Power Plays – Getting the job done

Power Lines diagram functionA friend once remarked that “It is amazing how much you can get done if you just do it.” A look at a jobs offered column on line or in a newspaper will inevitably turn up several with the qualifier “Must be a self-starter.”  Why? Because you hire people to extend your reach, multiply your effectiveness, and divide your work. You do not, or at least you should not, hire people who make your life and job more difficult or complicated.

I’ve been writing about the flow of power within your department, company, or organization. If you’ve been following along, you are familiar with this diagram. The flow of power starts with and returns to you, the leader and/or manager. You’re the one to get things going, to set things in motion and ultimately to qualify their success.

The act of delegation, discussed in this post, passes a job off to a subordinate or associate.

The key is to pass off a responsibility, discussed here, not simply place someone in a position. The title is not the central focus. The responsibility is.

When the responsibility is defined and assigned, commensurate authority is assigned. In the article I wrote here, I explain how authority is conditional even while it grants some degree of autonomy.

Next, in this post, I discussed how you and those who work with you will define and describe precisely what terms by which the job and their performance will be evaluated. It is very critical that this step not be neglected. Institute a “no surprises” habit. You don’t like being blindsided, your associates don’t like it either.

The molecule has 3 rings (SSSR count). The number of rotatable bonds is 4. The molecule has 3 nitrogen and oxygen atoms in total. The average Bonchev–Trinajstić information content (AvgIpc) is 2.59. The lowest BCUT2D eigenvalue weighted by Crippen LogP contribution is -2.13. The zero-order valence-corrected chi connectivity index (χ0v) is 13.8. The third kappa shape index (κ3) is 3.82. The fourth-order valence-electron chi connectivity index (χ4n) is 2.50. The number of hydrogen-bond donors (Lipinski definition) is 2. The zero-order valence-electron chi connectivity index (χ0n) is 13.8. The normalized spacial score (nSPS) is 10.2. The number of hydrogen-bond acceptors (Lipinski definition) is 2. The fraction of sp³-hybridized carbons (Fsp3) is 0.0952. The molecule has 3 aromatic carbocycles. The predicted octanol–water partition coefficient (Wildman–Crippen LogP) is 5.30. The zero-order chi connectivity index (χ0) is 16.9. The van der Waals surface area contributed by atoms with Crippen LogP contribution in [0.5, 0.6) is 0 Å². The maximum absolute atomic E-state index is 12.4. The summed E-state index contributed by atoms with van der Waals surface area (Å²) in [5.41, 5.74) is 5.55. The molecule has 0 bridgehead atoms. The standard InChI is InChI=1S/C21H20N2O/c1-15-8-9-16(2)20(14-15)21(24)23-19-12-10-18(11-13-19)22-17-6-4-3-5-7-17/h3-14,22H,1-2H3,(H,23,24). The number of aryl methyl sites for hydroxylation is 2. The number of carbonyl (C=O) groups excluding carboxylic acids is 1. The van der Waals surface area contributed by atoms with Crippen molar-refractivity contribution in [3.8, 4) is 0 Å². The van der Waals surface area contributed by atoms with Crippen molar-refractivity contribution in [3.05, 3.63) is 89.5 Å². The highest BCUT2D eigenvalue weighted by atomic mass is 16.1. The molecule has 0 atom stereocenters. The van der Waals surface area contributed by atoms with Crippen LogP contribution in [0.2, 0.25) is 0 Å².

The reason for and method of accountability comes next. The circuit, the flow of power starts to cycle back to you here. The mechanisms for reporting may be formal such as in written reports or informal such as a verbal report or both, but they need to be there.

Then, once you have defined what you are going to hand off, the person or persons to whom you will assign that responsibility is defined and solicited, the responsibility is defined, the authority is assigned, the evaluation criteria are agreed, and the method of accountability is contracted, then, and only then, do you hand off the task.

Function begins then. Admittedly some associates are well dialed in to what needs to be done and their responsibility in getting it done. Over time you develop levels of experience and trust that can leave some of the above steps implied simply because you’ve covered that ground with that person enough that everyone knows what’s what.

But for new people and new situations, you’ll need to make a judgment call about how much to define. My advice is to err on the side of caution at first. I will discuss how this can become annoying and irksome to trusted people in a future post.

The circuit, necessary for the safe flow of power, is complete. And it repeats itself over and over as you hand off more and more.

Why do you hire someone? Because they possess the skills and personality to do a certain task or set of tasks. Then let them do their job. Meddling is not managing. Pestering is not conscientious oversight.  Leadership is bringing people willingly to a place of growth, contributing to that growth when necessary but allowing those you lead the experience and satisfaction of doing their job. Most people want to do a good job.

But some employees and associates find it difficult to focus. They are easily distracted. They could be eager to please and over-responsible so they get drawn off into another job to help you or someone out. Then they are drawn off into another one, then another and never get back to their original responsibilities. This can be understandable because we all know that we cannot control every minute of the day. There are inevitable interruptions and at least some of our time is at the mercy of someone else.

Or they could be lazy. I worked with someone once who spent huge amounts of time figuring out ways to get out of doing his job. Or they could be in the wrong spot. It might be they don’t have the skills to do what they need to do and are either need more training or to be assigned somewhere else.